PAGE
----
They battled a good, especially in the friendly Rose Hill confines, Fordham team evenly throughout. There were several lead changes and even in the final minutes it was a one or two possession game. It was not enough, as Fordham made the crucial plays in the stretch and earned a 67-61 victory.

Sebastian Greene had a big game for the Rams, scoring a game high 18 points while pulling down give rebounds. Michael Lee led Bonaventure with 15 points and a solid 10-rebound effort.

The win was significant for Fordham as they closed the game out with two key players unavailable. Bryant Dunston fouled out and Marcus Stout went down with leg cramps in the final minutes. With those two players out Ram coach Dereck Whittenburg relied on Chris Bethel in the stretch.

“It was a hunch,” Whittenburg said of calling on Bethel. “He had been giving us energy and was very active earlier.”

Bethel finished with nine points and four rebounds, but the 6’5″ sophomore forward made a few big plays and held down the defensive fort in those final minutes.

Despite the rough start of the season, one has to give Bonaventure credit. They came out and played hard, giving a solid effort from tap to buzzer. They ran their sets on offense and defended rather well. The Bonnies also out-rebounded a good Ram team 35-32, with an 18-9 edge on the offensive boards. Down the stretch, a lack of depth contributed to weary legs and Fordham stepped up to make the critical plays.

The Bonnies struggled through a 3-10 pre-conference slate with several embarrassing losses at home. Since the new year, there has been a new focus.

“I think we have rebounded the ball better,” Bonnies coach Anthony Solomon said of the improvement. “Our December 30 game at Syracuse showed us what rebounding and defense can do for you as a team.”

On that date the Bonnies dropped an 82-70 decision to the Orange at the Carrier Dome. In that contest, Bonaventure stayed with Syracuse until the final minutes.

“We are trying to get more consistent,” Solomon added. “Team consistency comes when individuals are more consistent.”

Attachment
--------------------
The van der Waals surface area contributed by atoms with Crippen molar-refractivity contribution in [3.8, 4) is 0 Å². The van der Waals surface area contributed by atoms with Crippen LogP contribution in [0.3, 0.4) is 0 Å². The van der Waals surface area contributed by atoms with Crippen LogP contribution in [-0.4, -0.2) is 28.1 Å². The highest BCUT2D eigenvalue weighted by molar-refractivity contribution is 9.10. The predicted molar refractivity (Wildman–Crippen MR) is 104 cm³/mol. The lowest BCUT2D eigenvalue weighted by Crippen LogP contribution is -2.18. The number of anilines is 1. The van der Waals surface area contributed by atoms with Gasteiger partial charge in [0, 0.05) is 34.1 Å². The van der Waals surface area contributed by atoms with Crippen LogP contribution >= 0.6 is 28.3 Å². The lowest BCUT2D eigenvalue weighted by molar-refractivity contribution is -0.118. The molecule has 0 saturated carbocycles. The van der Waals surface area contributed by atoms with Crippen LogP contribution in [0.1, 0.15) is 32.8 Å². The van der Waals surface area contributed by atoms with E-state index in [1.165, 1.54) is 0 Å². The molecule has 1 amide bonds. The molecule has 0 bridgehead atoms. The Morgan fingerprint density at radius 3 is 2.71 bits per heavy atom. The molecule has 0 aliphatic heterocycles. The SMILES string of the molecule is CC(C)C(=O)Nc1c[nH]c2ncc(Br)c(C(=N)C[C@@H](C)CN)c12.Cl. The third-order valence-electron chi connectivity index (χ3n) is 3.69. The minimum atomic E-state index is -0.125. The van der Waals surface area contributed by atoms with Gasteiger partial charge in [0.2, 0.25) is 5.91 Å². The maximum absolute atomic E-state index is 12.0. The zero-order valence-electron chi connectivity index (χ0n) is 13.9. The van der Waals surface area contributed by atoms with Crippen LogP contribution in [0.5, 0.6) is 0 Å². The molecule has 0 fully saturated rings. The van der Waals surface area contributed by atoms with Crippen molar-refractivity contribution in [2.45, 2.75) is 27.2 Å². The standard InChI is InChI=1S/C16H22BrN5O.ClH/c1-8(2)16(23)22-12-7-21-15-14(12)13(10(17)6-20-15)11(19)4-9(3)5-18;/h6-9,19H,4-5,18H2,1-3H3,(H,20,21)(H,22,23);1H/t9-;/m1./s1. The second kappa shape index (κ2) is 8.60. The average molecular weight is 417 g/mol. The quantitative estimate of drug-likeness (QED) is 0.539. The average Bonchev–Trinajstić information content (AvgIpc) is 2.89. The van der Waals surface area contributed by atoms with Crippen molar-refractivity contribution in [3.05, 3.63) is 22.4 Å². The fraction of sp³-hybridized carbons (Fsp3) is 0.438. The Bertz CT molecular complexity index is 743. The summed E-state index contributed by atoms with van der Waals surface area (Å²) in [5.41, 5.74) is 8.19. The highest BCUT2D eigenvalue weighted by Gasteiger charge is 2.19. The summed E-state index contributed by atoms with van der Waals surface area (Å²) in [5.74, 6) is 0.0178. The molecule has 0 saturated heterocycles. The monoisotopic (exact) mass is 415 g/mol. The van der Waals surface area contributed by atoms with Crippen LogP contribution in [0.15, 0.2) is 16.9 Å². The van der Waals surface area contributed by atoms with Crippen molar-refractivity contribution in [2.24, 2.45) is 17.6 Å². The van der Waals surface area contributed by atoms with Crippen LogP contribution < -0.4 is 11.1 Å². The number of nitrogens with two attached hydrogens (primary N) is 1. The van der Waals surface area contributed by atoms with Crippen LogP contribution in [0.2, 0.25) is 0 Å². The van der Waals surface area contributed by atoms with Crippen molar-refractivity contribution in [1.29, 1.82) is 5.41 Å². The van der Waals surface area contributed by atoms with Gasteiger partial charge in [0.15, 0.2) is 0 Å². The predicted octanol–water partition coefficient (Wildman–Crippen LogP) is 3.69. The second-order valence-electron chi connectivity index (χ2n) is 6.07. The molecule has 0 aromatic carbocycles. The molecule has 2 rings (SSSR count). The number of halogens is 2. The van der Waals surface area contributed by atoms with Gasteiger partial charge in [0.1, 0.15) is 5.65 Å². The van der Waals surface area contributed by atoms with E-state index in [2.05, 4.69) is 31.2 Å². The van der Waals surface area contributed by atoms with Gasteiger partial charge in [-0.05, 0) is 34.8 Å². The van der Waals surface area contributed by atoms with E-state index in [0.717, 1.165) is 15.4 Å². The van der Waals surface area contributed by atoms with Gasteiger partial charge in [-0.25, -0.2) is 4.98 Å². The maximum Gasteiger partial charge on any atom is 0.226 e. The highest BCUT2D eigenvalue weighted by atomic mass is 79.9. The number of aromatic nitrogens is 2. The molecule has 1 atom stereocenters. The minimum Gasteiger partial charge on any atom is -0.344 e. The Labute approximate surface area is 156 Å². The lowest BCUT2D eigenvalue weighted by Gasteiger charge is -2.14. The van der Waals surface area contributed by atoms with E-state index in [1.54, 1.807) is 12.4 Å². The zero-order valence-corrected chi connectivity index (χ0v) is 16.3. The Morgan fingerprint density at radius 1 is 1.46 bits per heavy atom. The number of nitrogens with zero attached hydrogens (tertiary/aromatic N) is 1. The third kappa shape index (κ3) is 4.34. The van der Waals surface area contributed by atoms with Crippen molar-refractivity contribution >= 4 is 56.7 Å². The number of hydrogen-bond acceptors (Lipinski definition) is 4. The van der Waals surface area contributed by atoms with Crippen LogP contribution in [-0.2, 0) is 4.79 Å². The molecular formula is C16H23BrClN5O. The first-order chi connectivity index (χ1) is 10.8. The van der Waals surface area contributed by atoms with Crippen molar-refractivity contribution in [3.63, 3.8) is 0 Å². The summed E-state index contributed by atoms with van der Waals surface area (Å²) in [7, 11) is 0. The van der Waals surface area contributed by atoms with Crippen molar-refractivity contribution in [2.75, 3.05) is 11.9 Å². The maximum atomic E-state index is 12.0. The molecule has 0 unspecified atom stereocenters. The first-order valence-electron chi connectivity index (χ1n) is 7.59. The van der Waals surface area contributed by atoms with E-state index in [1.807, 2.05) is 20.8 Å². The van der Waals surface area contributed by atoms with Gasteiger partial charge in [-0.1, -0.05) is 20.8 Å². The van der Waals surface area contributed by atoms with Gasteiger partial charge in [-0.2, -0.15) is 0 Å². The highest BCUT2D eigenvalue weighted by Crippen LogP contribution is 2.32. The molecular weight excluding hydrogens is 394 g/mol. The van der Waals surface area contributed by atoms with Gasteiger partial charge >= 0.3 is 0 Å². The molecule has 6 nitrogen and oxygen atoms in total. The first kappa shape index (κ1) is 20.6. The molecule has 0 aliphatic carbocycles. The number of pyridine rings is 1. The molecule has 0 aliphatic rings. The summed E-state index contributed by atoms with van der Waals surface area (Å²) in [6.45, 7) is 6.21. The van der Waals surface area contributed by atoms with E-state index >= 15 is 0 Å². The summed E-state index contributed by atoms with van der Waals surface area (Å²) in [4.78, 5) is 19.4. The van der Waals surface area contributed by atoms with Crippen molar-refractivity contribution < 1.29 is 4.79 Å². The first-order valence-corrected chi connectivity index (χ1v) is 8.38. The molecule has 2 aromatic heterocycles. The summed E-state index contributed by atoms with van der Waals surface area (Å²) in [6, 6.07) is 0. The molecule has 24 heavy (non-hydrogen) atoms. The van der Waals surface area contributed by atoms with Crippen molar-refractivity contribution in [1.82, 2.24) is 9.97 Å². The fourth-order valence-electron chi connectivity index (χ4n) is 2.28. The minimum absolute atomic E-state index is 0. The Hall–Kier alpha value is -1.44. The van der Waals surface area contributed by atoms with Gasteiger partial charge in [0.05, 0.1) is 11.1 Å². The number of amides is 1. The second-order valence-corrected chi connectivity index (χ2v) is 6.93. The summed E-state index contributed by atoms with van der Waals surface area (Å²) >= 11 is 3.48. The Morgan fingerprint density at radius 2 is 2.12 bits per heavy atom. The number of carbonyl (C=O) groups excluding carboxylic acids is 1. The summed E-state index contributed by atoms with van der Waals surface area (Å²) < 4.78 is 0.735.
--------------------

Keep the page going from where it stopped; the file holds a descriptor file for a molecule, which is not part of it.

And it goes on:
Whittenburg also praised the visitors’ effort. “My hat goes off to coach Solomon,” he said. “They were ready and gave us a game. Truthfully, we didn’t expect anything less.”

Fordham improved to 13-7 (6-2 in A-10) while Bonaventure fell to 6-15 (3-5 in conference.

New AD Steve Watson made the trip with the team to Rose Hill. Watson recently took over at Bonaventure and is making a ‘hands on’ evaluation of the program. He travels with the team and attends as many practices as time allows. Watson played two years at Rutgers before transferring to Bowling Green in the early 90s. One of the Bowling Green assistants then was current Bonnie mentor Anthony Solomon.

During the post-game, I had the opportunity and good fortune to meet former Bonaventure great Tom Stith. A two time All-American (with the likes of Jerry Lucas, Oscar Robertson and Chet Walker) in the early Sixties, Stith scored over 2,000 points and at 6-5 could do it all. He had nine 40-point games and outplayed John Havlicek of Ohio State in the 1960 Holiday Festival final.

Stith came down with tuberculosis late in his college career. He recovered, but was never the player he was prior to the illness. He was a first round draft pick of the Knicks and played for them briefly. He still makes his home in New York. As great a player as he was, Tom Stith is an even greater human being and a pleasure to talk basketball with.


Northeast Notebook

by - Published February 3, 2007 in Conference Notes

Northeast Conference Notebook

by Zach Smart

Joe DeSantis never lost hope. Not amid the small crowds, the detractors, the off-court distractions, the grueling seven-game losing streak. Not even amid pink slip rumors which zipped through Hamden like the Connecticut Transit. Indeed, the man who was here when Quinnipiac was a Division-II program (and he only had one assistant whom he split the aerobics room as an office with) kept his serenity.

“We’re going to be good this year,” DeSantis assured a horde of Connecticut reporters following Quinnipiac’s season-opening upset-bid at then-No.18 UConn. The upset bid fell short, as the Bobcats were outlasted, 53-46, on Craig Austrie’s game-sealing three from the left corner.

“I got two little lightning-quick point guards,” DeSantis said, referencing 5-foot-8 freshman Casey Cosgrove and 5-foot-9 sophomore Job Casimir, both high-octane speedsters. Since Quinnipiac is one of the smaller teams in the conference and has been plagued by lack of size, rebounding, and interior defense the past few years, a statement of this ilk would only allow the skeptics to surface.

They did just that, as the Bobcats underwent a 0-9 freefall after winning two of their first three games. The abysmal losing streak featured two conference losses and an 80-74 horror show at Brown in which they surrendered 60 free throw attempts (Brown connected on a school record 47 of them en route to the victory).

The confidence pendulum took a sudden swing on Jan. 6, however, as the Bobcats defeated St. Francis Pa. 89-82 to stop the pores of gushing blood. The win jump-started a six-game winning streak, the longest in recent memory, as the Bobcats suddenly vaulted to the upper-echelon of the Northeast’s totem pole.